Before registering for this event, read the Sourcebooks Virtual Events Code of Conduct at https://www.sourcebooks.com/virtual-events-code-of-conduct.html. After registering via Eventbrite, guests will receive a confirmation email. **Zoom Webinar links will be sent to the email used to register and will be available on attendee’s event page.

Mar. 15 from 4:00-5:00 p.m. | Virtual | Free | townecenterbooks.com; or bookshop.org/lists/sourcebooks-march-15-booklight-virtual-event-book-list

An Evening with Dolores Huerta | Mar. 16

The Oakland Public Library continues to feature fantastic female voices with an interactive online program showcasing the indomitable civil rights activist and community organizer Dolores Huerta. Working for five decades to create and establish labor unions that protect the rights of workers, Huerta began her life’s purpose in 1962, when she and Cesar Chavez founded the United Farm Workers union. In 2002, she received the Puffin/Nation $100,000 prize for Creative Citizenship which she used to establish the Dolores Huerta Foundation (DHF). DHF connects community-based organization activists to state and national movements. Their work has enable people  to register to vote; advocate for education reform; make infrastructure improvements in low-income communities; advocate for greater equality for the LGBT community; and more. Among the awards she has received are The Eleanor Roosevelt Humans Rights Award from President Clinton in 1998 and The Presidential Medal of Freedom, the highest civilian honor in the United States, bestowed in 2012 by then-President Obama. A Q&A will follow her presentation. The event is made possible by the Friends of the Oakland Public Library.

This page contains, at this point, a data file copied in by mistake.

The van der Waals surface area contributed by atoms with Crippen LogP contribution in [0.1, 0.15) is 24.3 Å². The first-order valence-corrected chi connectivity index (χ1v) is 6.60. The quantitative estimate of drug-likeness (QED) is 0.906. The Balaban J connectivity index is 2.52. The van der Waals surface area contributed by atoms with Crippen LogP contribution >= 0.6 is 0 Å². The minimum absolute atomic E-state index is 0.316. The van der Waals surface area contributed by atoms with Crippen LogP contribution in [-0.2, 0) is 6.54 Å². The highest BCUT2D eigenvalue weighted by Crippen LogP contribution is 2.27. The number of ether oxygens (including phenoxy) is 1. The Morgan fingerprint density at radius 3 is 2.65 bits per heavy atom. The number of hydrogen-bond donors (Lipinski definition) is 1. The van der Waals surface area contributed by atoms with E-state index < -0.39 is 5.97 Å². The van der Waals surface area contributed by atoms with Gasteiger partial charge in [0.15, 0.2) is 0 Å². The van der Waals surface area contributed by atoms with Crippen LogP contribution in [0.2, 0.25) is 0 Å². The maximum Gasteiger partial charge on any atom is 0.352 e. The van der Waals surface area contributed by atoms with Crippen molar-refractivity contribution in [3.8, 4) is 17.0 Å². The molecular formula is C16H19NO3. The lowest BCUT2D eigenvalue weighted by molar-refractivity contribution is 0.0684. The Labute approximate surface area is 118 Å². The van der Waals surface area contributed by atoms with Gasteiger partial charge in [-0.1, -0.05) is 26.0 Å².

Mar. 16 from 5:30-6:30 p.m. | Virtual | Free | oaklandpubliclibrary.org

Presidio Theatre’s Colette Uncensored | Mar. 19-20

Award-winning actress Lorri Holt appears in a portrait of the French literary sensation and provocateur. The one-woman page-to-stage show leads the audience through the scandalous life of French novelist and activist Sidonie-Gabrielle Colette. Shunned during her time as a pioneer of sexual liberation, Colette today is one of France’s most heralded authors, with more than 50 works of fiction, memoir and theatre. Portraying Colette along with nine other characters from the author’s life, Holt proves why she is one of the Bay Area’s most sought-out actors. Holt has appeared in leading roles with Eureka Theatre Berkeley Rep, SF Playhouse, The Magic, The Aurora, The Wilma Theatre, Philadelphia, La Jolla Playhouse, and at The Kennedy Center, among others. She has voiced characters in Star Wars games, Eowyn, The Lord of The Rings, and holds a featured role in the new Telltale Games Batman series.